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What audience is your book aimed at

Matt Gaunt
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Joined: Sep 05, 2003
Posts: 34
Hi Cameron,

I have used Hibernate quite extensively and am a huge advocate of the annotations approach although I have come across situations where the mapping files were preferred in order to use the same POJO objects in slightly different manners for inserting as opposed to reading records.

Does your book cover users of hibernate at all levels. I would consider myself a more advanced user than someone just starting out.

Further to this, one of the issues I have had in the work place is trying to convince others hibernate is a good tool to use. Many discussions about the loss of executing direct SQL when required and overriding hibernate standard select queries abound. It is very frustrating trying to convince these people that all these things can still be achieved within the hibernate framework. Does your book give any direct reference to the convincing of sceptics and show them they can still do their direct calls within the hibernate framework while other developers can use the advantageous hibernate tools?

Regards

Matt Gaunt
Cameron Wallace McKenzie
author and cow tipper
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Joined: Aug 26, 2006
Posts: 4968
    
    1

Originally posted by Matt Gaunt:


Does your book cover users of hibernate at all levels. I would consider myself a more advanced user than someone just starting out.


My book really takes the user from the most fundamental part of using Hibernate, (which would be the basic downloading and installation of the JDK, a database, a JDBC driver, and of course, the Hibernate core and Hibernate annotations module), to what I believe are fairly advanced topics, which would include using Hibernate in a web based application, and leveraging the DAO and other design patterns such as the ServiceLocator, Factory and Singleton design patterns in order to create a very flexible and adaptable application design.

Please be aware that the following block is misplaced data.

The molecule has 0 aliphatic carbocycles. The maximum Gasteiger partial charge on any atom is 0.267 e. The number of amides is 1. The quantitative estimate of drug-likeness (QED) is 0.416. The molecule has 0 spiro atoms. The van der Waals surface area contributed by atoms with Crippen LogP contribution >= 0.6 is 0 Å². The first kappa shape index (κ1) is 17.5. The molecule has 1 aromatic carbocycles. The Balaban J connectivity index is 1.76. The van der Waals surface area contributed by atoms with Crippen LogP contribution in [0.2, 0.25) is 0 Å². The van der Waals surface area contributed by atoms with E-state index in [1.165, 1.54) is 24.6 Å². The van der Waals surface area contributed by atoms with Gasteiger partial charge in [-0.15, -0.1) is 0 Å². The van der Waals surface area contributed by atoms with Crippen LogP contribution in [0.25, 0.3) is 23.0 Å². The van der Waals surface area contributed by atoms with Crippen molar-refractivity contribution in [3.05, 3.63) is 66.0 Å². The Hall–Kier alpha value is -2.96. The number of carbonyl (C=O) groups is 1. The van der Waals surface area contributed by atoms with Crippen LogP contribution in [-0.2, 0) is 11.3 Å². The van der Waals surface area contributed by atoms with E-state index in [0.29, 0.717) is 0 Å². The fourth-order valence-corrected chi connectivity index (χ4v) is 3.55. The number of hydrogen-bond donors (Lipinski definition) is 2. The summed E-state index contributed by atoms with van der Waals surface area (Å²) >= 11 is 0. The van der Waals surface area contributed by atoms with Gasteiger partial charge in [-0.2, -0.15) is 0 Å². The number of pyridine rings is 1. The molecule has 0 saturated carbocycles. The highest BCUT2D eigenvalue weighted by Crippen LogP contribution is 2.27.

But one thing about the way I write, is that it's always very conversational. Even when I tackle advanced topics, it's written in a very informal and casual way. This, I believe, takes the edge off learning difficult topics, and makes understanding Hibernate and the use of Java Persistence API Annotations alot easier.

So, the book is for people wanting to learn Hibernate quickly, and it slowly progresses to more and more advanced topics. Having said that, the book never tries to pretend that it is a reference tome like Data Persistence with Hibernate. Hibernate Made Easy is designed to make learning the fundamentals of Hibernate fun, and it will get developers proficient at using Hibernate.

Originally posted by Matt Gaunt:

Further to this, one of the issues I have had in the work place is trying to convince others hibernate is a good tool to use. Many discussions about the loss of executing direct SQL when required and overriding hibernate standard select queries abound. It is very frustrating...


"We like your ideas, but they are new, so they scare us." That's always the type of thinking we're up against when we introduce new technologies, although, in the grand scheme of things, I'm not sure if we can still call Hibernate 3.2.6 'new.'

As you know, Hibernate doesn't take away the ability to perform direct database queries, as you can issue 'native queries.' Futhermore, any Java program that leverages hibernate can still leverage all of the libraries of the various jdbc packages, so Hibernate in now way ties your hands with regards to direct SQL and JDBC queries.

The size of your project, and the side of your company is always a factor, but for the most part, the biggest cost of any application is not the up front costs, or hardware, or anything like that, but instead, is the cost of long term maintenance, and finding people that can indeed maintain an application that has been developed. With Hibernate, your maintenance people really only need a good foudnation in Java, as Hibernate takes care of most of the persistence plumbing, so, future maintenance means finding Java programmers. On the other hand, an application that ties SQL directly into an application not only has serious flexibility problems, but also creates a situation where anyone doing future maintenance not only needs strong Java skills, but also needs strong database and query skills as well. That's always an important point to make.

Kindest regards!

-Cameron McKenzie
 
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